when I found myself in the L section of the dictionary
where my eyes fell upon the word lanyard.
No cookie nibbled by a French novelist
could send one into the past more suddenly—
a past where I sat at a workbench at a camp
by a deep Adirondack lake
learning how to braid long thin plastic strips
into a lanyard, a gift for my mother.
I had never seen anyone use a lanyard
or wear one, if that’s what you did with them,
but that did not keep me from crossing
strand over strand again and again
until I had made a boxy
red and white lanyard for my mother.
She gave me life and milk from her breasts,
and I gave her a lanyard.
She nursed me in many a sick room,
lifted spoons of medicine to my lips,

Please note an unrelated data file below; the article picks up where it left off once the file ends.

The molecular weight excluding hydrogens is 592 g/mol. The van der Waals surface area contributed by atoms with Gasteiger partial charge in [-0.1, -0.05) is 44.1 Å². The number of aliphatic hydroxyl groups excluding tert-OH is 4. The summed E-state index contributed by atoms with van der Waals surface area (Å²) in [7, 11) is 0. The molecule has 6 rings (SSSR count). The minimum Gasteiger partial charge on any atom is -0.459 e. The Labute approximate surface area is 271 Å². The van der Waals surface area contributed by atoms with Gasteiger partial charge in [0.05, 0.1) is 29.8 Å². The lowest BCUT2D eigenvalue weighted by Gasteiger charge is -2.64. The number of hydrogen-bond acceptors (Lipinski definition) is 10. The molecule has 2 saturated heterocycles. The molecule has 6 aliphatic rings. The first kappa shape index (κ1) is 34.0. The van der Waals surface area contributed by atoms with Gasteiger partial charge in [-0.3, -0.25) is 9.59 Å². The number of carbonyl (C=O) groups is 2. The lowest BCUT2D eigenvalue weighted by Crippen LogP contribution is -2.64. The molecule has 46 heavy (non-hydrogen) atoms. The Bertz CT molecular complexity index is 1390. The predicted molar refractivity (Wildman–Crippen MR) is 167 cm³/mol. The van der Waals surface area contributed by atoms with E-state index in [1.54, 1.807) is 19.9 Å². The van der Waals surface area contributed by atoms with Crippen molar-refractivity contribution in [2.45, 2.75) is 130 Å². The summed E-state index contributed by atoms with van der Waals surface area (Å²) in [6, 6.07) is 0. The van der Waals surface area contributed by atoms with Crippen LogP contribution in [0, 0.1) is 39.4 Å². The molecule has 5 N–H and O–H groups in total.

laid cold face-cloths on my forehead,
and then led me out into the airy light
and taught me to walk and swim,
and I, in turn, presented her with a lanyard.
Here are thousands of meals, she said,
and here is clothing and a good education.
And here is your lanyard, I replied,
which I made with a little help from a counselor.
Here is a breathing body and a beating heart,
strong legs, bones and teeth,
and two clear eyes to read the world, she whispered,
and here, I said, is the lanyard I made at camp.
And here, I wish to say to her now,
is a smaller gift—not the worn truth
that you can never repay your mother,
but the rueful admission that when she took
the two-tone lanyard from my hand,
I was as sure as a boy could be
that this useless, worthless thing I wove